After the Battle of Gettysburg in 1863, thousands of prisoners were marched or shipped to makeshift prisons that quickly overfilled. At Point Lookout — officially Camp Hoffman — the prisoners were crowded into tents on the beach, surrounded by a wooden palisade (upper right in the picture).
|Courtesy of Library of Congress|
Local history books paint Point Lookout as a concentration camp, with suspected motives of killing off the enemy. The tents were never replaced by buildings in the camp's two years of operation. Prisoners slept in outdoor temperatures with little firewood and inadequate clothing (some with only their underwear, some with no shoes). The beachfront water was bad and the camp's commander was accused of withholding rations. He refuted this, of course, and northern papers reported healthy conditions. Different sources agree that of more than 50,000 prisoners, around 4,000 died.
Hammond General Hospital dominated the tip of the peninsula. When a smallpox epidemic raged through the camp, a second hospital was built just for smallpox victims, doctors, and nurses from the Sisters of Charity.
Oral history claims that Thomas Maness "was a nice boy before the War," but came back to North Carolina with a mean streak. Could Thomas' prison experience have contributed to that change as much or more so as the horrors of the battlefield? I wanted to know more. I stopped at all the historical markers on the peninsula, including the reconstructed Fort Lincoln. I visited the museum, which sells reprints of Point Lookout Prison Camp for Confederates, a reference book I'd glanced at in the Leonardtown Library. I couldn't find Thomas in the index, but this wonderful reference is an anthology of contemporary sources. Diaries, letters, newspaper articles, prisoner art, maps and a few photos. Daily life in the camp, written by those who lived it. I didn't have Thomas' timeline with me, but the detailed diaries could tell me what the weather was like while he was there.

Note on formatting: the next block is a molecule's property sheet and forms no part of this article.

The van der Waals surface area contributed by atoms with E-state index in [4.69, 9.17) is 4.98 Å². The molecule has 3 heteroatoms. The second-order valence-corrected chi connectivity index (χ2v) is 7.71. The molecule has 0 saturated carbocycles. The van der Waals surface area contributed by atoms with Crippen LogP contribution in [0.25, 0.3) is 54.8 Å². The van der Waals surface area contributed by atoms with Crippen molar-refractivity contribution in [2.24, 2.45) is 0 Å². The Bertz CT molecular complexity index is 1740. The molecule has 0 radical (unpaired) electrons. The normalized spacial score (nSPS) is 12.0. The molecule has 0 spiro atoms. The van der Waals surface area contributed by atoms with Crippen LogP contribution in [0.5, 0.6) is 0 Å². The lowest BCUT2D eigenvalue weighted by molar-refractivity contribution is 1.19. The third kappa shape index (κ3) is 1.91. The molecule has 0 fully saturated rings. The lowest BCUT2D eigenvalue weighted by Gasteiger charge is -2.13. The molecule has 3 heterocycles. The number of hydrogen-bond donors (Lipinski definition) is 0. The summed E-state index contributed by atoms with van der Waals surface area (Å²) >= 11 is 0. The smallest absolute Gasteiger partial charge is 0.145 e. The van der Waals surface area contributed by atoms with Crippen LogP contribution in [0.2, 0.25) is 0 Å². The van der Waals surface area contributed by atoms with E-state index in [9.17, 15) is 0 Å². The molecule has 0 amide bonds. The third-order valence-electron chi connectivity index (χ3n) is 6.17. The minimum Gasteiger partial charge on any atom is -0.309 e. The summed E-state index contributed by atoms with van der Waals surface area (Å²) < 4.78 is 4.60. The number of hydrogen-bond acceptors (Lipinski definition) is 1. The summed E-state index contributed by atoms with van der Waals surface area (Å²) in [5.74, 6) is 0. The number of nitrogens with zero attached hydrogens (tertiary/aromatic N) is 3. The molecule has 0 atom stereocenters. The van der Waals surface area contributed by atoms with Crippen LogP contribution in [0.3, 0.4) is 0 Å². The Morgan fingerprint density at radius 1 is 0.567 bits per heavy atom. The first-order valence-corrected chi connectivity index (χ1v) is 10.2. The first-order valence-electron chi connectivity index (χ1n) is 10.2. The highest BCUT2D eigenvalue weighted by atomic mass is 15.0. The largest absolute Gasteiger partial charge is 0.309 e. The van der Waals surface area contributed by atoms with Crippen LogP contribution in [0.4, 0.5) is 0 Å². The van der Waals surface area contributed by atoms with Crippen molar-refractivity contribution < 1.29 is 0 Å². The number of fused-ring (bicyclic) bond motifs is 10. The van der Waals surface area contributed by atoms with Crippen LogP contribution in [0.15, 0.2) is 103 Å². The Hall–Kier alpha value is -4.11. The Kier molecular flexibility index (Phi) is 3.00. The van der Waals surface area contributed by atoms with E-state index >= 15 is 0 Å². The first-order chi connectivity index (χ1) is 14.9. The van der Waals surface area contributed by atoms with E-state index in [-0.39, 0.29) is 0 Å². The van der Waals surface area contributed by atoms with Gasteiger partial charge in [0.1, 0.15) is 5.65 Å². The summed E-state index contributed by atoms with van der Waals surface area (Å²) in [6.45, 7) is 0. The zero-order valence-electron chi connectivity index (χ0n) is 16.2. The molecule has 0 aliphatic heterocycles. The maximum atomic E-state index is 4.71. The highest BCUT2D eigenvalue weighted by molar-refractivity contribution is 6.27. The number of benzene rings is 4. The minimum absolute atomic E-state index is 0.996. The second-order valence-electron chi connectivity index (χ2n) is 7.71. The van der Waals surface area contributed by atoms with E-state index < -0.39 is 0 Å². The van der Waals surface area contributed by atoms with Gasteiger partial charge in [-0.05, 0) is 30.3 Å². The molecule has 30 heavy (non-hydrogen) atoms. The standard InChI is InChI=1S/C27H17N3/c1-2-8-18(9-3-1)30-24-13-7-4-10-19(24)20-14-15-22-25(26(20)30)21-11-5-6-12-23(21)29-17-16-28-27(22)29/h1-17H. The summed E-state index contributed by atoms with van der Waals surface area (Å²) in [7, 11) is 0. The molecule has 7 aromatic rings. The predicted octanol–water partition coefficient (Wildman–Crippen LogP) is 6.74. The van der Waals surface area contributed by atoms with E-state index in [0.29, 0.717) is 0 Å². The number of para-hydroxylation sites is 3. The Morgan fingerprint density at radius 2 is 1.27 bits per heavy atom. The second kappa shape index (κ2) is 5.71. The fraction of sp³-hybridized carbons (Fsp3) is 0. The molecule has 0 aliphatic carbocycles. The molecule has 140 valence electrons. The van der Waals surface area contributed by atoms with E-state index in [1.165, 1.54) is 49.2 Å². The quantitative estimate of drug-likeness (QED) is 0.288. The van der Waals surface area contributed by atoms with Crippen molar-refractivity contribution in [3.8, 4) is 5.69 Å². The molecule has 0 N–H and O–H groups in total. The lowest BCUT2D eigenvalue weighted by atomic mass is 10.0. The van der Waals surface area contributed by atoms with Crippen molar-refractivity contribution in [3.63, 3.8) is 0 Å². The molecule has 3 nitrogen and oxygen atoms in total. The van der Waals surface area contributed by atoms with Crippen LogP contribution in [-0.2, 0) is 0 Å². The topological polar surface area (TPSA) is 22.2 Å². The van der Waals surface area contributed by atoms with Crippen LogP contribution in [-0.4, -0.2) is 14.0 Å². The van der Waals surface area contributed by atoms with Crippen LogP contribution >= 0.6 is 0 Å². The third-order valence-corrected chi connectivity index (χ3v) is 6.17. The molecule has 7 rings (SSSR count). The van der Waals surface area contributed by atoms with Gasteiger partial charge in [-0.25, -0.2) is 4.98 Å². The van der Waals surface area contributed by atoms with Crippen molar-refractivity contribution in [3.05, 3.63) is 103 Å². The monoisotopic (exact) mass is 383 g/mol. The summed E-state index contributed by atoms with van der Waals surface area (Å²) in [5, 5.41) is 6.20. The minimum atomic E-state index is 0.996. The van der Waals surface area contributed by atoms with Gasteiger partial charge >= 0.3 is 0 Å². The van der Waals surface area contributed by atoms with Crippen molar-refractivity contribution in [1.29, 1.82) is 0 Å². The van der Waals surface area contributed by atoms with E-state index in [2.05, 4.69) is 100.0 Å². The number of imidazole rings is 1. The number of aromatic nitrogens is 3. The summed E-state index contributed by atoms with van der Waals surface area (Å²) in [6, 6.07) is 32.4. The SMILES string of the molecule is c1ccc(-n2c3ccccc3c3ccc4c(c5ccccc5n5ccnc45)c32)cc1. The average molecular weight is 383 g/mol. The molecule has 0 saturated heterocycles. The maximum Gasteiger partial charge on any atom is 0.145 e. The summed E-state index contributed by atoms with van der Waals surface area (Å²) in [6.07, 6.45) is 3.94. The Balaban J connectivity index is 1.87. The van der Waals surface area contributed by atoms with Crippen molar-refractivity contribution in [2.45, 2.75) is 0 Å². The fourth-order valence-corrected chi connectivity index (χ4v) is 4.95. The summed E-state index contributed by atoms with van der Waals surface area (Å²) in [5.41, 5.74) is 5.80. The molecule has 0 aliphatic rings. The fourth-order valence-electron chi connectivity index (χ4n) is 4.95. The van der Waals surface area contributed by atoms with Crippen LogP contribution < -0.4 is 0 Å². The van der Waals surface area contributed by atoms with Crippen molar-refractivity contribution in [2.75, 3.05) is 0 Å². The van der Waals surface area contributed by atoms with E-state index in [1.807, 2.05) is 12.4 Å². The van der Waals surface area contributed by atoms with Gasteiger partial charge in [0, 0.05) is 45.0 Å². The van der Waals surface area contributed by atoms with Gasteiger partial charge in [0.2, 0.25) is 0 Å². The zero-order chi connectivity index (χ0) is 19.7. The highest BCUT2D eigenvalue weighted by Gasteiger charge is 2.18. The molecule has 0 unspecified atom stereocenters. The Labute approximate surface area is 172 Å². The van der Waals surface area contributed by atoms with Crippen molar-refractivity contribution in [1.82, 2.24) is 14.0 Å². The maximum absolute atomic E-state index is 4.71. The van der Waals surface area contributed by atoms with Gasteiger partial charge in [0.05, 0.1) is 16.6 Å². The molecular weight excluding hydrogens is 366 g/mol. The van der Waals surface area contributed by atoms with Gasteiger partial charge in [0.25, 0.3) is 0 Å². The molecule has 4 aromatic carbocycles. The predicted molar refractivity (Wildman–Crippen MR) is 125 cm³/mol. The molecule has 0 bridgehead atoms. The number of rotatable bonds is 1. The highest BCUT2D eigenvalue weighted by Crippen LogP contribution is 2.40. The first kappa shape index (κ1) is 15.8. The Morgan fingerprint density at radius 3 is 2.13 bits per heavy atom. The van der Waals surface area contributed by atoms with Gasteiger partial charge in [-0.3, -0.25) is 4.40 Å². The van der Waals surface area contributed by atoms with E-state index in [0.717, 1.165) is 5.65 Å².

One thing I learned from skimming the book is that Maryland, with southern sentiments, wasn't allowed to secede. The federal government couldn't afford to let the state that nearly surrounds Washington, D.C. to join the enemy, so they blocked the polling sites and threw political opponents in jail.
After reporting for several issues in 1861 on large meetings of citizens to "consider the current crisis" and signs of military presence (extracts in the book mentioned above), the St. Mary's Beacon published a letter from General Dix in November stating that anybody who "appear[ed] at the polls to effect their criminal attempt to convert the elective franchise into an engine for the subversion of the Government" would be taken into custody. In other words, you can vote, but only one way.
The Beacon continued to report on the military occupation of St. Mary's County, until about April 1862 when Federal forces arrested one of the editors and the other escaped across the river to Virginia. The following October, the St. Mary's Gazette appeared, ascribing to be "a news and advertising sheet" and to avoid politics, until "the Federal Government shall deem it no longer necessary to pursue so extraordinary a policy as to impose restrictions upon the press...."
Next, Part 2: Burying prisoners of war
* This very un-Civil War has many names among Americans, including the War Between the States, the War of Northern Aggression, and the War of the Rebellion. I've used the term here that's easily recognizable, less partisan, and optimal for search engines.